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Saturday, July 13, 2024

Risk Factors for Ovarian Cancer

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No one really knows the exact reason why ovarian cancer strikes. However, there are risk factors for it which will be discussed below. So keep on reading if you’re a woman and like to know the things that can increase your odds of having ovarian cancer one day.

Before we begin, let’s get one thing straight: just because you have one or more of the risk factors for ovarian cancer doesn’t necessarily mean that you will battle the said type of cancer in the future. A lot of women on the face of the planet have these risk factors and yet they do not have ovarian cancer. Similarly, some women who are diagnosed with ovarian cancer did not have any of the risk factors for it.

Different types of cancer have different risk factors. Risk factors such as family history and age cannot be changed but there are also risk factors that can be changed, such as cigarette smoking and excessive alcohol intake.

So without any more ado, here are the risk factors for ovarian cancer, according to the American Cancer Society:

Old Age

The older the woman gets, the higher her risk of having ovarian cancer. Health authorities confirm that ovarian cancer is less likely to affect women who are below 40 years of age. On the other hand, about 50 percent of all ovarian cancer cases are found in women who are 63 years of age or older.

Being Obese or Overweight

Doctors admit that being obese or overweight is regarded as a risk factor for so many different types of cancer, and ovarian cancer is one of those. It is said that being obese or overweight not only increases a woman’s risk of developing ovarian cancer, but also considerably decreases her chance of surviving it.

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Not Having Kids

Women who never had kids or full-term pregnancy are at higher risk of having ovarian cancer one day. This does not mean, however, that women who have children are impervious to developing ovarian cancer. Experts say that having kids after 35 years of age is regarded as a risk factor for ovarian cancer.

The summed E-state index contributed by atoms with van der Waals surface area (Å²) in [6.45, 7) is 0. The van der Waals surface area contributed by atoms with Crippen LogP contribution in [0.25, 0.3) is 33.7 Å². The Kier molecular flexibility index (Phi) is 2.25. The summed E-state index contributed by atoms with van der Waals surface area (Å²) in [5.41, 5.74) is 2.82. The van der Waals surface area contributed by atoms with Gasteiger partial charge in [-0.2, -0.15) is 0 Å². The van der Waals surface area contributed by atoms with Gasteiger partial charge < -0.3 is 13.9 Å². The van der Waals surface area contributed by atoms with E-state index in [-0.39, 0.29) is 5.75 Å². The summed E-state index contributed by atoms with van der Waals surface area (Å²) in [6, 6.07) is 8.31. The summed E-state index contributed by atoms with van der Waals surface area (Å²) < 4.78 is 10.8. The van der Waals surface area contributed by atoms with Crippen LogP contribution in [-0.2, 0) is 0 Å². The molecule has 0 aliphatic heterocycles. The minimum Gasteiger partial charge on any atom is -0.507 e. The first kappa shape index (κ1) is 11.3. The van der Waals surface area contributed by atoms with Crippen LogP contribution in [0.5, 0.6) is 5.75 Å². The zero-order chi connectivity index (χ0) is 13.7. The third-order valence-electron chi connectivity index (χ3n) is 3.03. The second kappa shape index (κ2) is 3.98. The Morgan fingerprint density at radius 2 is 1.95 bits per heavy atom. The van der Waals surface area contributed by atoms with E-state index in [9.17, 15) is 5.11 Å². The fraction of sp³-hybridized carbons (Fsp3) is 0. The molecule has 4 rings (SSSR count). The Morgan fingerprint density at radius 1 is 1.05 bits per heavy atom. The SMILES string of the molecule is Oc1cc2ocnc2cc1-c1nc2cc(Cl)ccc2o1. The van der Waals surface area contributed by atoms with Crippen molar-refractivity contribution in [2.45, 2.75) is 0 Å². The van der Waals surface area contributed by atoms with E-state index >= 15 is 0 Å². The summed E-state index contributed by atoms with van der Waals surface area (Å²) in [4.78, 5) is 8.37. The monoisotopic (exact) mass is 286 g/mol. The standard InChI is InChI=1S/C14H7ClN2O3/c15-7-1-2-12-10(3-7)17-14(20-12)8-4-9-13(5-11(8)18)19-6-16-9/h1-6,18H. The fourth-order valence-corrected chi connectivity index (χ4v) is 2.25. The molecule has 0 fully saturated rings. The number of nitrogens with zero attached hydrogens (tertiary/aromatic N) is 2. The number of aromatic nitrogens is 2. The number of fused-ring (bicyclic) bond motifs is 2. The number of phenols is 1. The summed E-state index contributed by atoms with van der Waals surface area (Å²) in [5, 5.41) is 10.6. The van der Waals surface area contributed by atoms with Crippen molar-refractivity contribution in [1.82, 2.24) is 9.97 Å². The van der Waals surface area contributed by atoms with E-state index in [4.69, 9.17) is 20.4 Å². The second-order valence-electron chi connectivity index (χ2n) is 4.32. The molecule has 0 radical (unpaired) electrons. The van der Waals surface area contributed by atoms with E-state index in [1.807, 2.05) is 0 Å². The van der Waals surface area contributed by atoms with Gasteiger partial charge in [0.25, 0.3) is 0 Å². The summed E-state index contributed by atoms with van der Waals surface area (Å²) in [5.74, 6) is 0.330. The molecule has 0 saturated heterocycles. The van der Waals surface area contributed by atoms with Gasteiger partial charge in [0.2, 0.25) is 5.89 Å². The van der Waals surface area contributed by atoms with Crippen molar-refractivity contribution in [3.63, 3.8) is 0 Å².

Family History

Just like many types of cancer, ovarian cancer is something that tends to run in families. It only means that you have a higher risk of developing it if your mother, sister, aunt or any other female relative has (or had) ovarian cancer. By the way, doctors say that increased ovarian cancer risk tend to come from the father’s side of the family.

Breast and Ovarian Cancer

Health authorities say that the inherited kind of breast and ovarian cancers can also considerably increase a woman’s odds of having ovarian cancer in the future. That’s because the said cancer types are due to mutations in certain genes. Other than ovarian cancer, pancreatic and colorectal cancer risk is also increased.

Fertility Treatment

In vitro fertilization or IVF, which is a medical procedure in which an egg is fertilized in a test tube or elsewhere outside a female’s body, seems to increase risk of ovarian cancer. Some studies suggest that the use of fertility drugs may increase ovarian cancer risk, while other studies do not say so.

Hormone Therapy for Menopause

Experts say that menopausal women who are undergoing hormone replacement therapy are at higher risk of developing ovarian cancer than those who do not undergo the said treatment. It appears, too, that women who are taking estrogen only and without progesterone for at least 5 years are at higher risk of ovarian cancer.

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If you believe that you are at high risk of having ovarian cancer one day, pay your doctor a visit. Cancer screening tests help detect ovarian cancer early when treatment for it works best.

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